(Jewish Telegraphic Agency) A new museum exhibit at the Hebrew Union College admits on the one hand that the occult has always been an integral part of Judaism while at the same time claiming that the rabbis forbid it — a prime example of Jewish double-think and dissemblance:
If you take the Torah’s word for it — not to mention generations of rabbinical literature — astrology, witchcraft, ghost-busting and the like are expressly forbidden in Judaism, and have no place in Jewish practice or culture.
And yet, as the current exhibit at the Dr. Bernard Heller Museum at Hebrew Union College-Jewish Institute of Religion highlights, the occult has always been an integral part of Judaism — and continues to be today.
“In every civilization there’s evidence of belief in superstition, mystical characters that can both protect and harm or rituals that can ward off evil,” Jeanie Rosensaft, the museum’s director, told the New York Jewish Week. “It’s just a fascinating thing, and we wanted to investigate.”
For the exhibit “Magical Thinking: Superstitions and Other Persistent Notions,” Rosensaft and her curatorial team put out an open call to hundreds of contemporary Jewish artists for artwork exploring Jewish superstitions. The result showcases the work of more than 50 artists in a range of mediums — including oils, watercolors, acrylics, collage, paper cuts, multimedia and photographs.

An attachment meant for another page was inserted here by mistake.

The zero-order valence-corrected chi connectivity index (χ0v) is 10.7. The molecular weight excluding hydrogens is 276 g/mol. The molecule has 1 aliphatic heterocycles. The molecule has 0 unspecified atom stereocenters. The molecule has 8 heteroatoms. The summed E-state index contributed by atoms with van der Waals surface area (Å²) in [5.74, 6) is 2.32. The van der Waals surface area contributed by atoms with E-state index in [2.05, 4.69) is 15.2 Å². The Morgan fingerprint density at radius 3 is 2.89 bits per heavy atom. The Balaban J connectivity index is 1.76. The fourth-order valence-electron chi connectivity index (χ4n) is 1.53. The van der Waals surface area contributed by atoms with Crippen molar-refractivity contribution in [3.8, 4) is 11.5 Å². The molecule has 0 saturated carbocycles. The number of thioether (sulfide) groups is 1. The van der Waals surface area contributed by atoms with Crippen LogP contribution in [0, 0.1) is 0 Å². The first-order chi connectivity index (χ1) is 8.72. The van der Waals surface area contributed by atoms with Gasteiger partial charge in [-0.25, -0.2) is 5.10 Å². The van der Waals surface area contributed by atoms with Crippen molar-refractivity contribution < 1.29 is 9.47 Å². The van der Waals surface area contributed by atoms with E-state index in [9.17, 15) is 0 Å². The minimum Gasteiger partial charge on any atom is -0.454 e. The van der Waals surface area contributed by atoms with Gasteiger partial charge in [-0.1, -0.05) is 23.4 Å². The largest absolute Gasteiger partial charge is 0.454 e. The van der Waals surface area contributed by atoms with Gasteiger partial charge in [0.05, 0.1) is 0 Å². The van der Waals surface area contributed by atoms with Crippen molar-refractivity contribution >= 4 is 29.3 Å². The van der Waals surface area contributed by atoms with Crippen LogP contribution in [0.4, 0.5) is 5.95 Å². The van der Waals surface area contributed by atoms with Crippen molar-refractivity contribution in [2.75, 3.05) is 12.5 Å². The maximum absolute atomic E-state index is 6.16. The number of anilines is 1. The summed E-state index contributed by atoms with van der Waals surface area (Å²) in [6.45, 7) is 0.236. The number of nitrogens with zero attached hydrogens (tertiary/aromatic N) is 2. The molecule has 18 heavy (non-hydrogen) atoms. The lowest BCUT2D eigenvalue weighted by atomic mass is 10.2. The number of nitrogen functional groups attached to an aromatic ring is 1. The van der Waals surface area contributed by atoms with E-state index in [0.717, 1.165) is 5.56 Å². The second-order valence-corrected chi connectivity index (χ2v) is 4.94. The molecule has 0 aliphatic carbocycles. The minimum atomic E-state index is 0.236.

From hamsas [the symbol of an eye embedded in the palm of an open hand] to “the menstrual slap,” the artworks grapple intimately with Jewish practices that have been both painstakingly preserved across the generations and, at the same time, discounted as merely “old wives’ tales.”
Taken as a whole, however, the aesthetic diversity of the pieces reflect the complicated reality of Jewish tradition: encompassing many varying and sometimes opposing perspectives that nonetheless remain in conversation.
Inspired by the exhibit, which is on view through Jan. 5, 2023, the New York Jewish Week chatted with Rosensaft, participating artists and other scholars in the field of Jewish material culture and demonology about the place of the occult in Jewish culture, both past and present. They helped us debunk five critical misconceptions.
One of Rosensaft’s favorite quotes from the 13th-century Sefer Chasidim — an ethical and legal guide to Jewish daily life in medieval Germany — perhaps best encapsulates Judaism’s true approach to the occult: “One should not believe in superstitions, but still it is best to be heedful of them.”
In other words, just because the Torah prohibits belief and participation in the occult, that doesn’t mean that you should look a gift golem in the mouth.
According to Sara Ronis, author of the recent book “Demons in the Details: Demonic Discourse and Rabbinic Law in Late Antique Babylonia,” the supernatural has actually long been a meaningful and powerful element of Jewish life. “Many Ashkenazi Jews today have an understanding of Judaism as highly rational, scientific and spiritual more than material,” she told the New York Jewish Week. “That understanding emerges out of particular conditions of 19th-century western Europe, and is an important part of Jewish history. But it’s not the only part.”